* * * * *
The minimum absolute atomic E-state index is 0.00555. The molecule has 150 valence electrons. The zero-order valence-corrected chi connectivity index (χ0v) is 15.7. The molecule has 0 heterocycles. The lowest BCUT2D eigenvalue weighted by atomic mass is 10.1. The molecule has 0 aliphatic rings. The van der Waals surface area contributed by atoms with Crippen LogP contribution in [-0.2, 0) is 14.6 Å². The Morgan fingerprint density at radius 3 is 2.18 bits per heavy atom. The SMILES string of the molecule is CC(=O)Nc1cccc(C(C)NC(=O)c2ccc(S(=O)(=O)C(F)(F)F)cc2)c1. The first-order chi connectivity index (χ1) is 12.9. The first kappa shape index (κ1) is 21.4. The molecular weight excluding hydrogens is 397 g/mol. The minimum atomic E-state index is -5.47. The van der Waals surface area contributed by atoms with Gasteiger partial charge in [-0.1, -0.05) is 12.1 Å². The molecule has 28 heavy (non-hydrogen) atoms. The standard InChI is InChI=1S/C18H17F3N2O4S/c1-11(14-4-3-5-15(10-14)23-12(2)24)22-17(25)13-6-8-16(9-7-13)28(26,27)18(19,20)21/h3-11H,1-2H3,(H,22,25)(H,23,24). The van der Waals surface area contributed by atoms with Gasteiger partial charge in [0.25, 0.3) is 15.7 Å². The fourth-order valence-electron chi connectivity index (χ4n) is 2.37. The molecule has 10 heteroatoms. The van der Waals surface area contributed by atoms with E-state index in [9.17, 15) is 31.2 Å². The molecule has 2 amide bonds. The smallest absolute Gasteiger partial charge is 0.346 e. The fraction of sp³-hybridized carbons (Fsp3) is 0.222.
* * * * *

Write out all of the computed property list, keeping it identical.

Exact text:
The minimum absolute atomic E-state index is 0.00555. The molecule has 150 valence electrons. The zero-order valence-corrected chi connectivity index (χ0v) is 15.7. The molecule has 0 heterocycles. The lowest BCUT2D eigenvalue weighted by atomic mass is 10.1. The molecule has 0 aliphatic rings. The van der Waals surface area contributed by atoms with Crippen LogP contribution in [-0.2, 0) is 14.6 Å². The Morgan fingerprint density at radius 3 is 2.18 bits per heavy atom. The SMILES string of the molecule is CC(=O)Nc1cccc(C(C)NC(=O)c2ccc(S(=O)(=O)C(F)(F)F)cc2)c1. The first-order chi connectivity index (χ1) is 12.9. The first kappa shape index (κ1) is 21.4. The molecular weight excluding hydrogens is 397 g/mol. The minimum atomic E-state index is -5.47. The van der Waals surface area contributed by atoms with Gasteiger partial charge in [-0.1, -0.05) is 12.1 Å². The molecule has 28 heavy (non-hydrogen) atoms. The standard InChI is InChI=1S/C18H17F3N2O4S/c1-11(14-4-3-5-15(10-14)23-12(2)24)22-17(25)13-6-8-16(9-7-13)28(26,27)18(19,20)21/h3-11H,1-2H3,(H,22,25)(H,23,24). The van der Waals surface area contributed by atoms with Gasteiger partial charge in [0.25, 0.3) is 15.7 Å². The fourth-order valence-electron chi connectivity index (χ4n) is 2.37. The molecule has 10 heteroatoms. The van der Waals surface area contributed by atoms with E-state index in [9.17, 15) is 31.2 Å². The molecule has 2 amide bonds. The smallest absolute Gasteiger partial charge is 0.346 e. The fraction of sp³-hybridized carbons (Fsp3) is 0.222.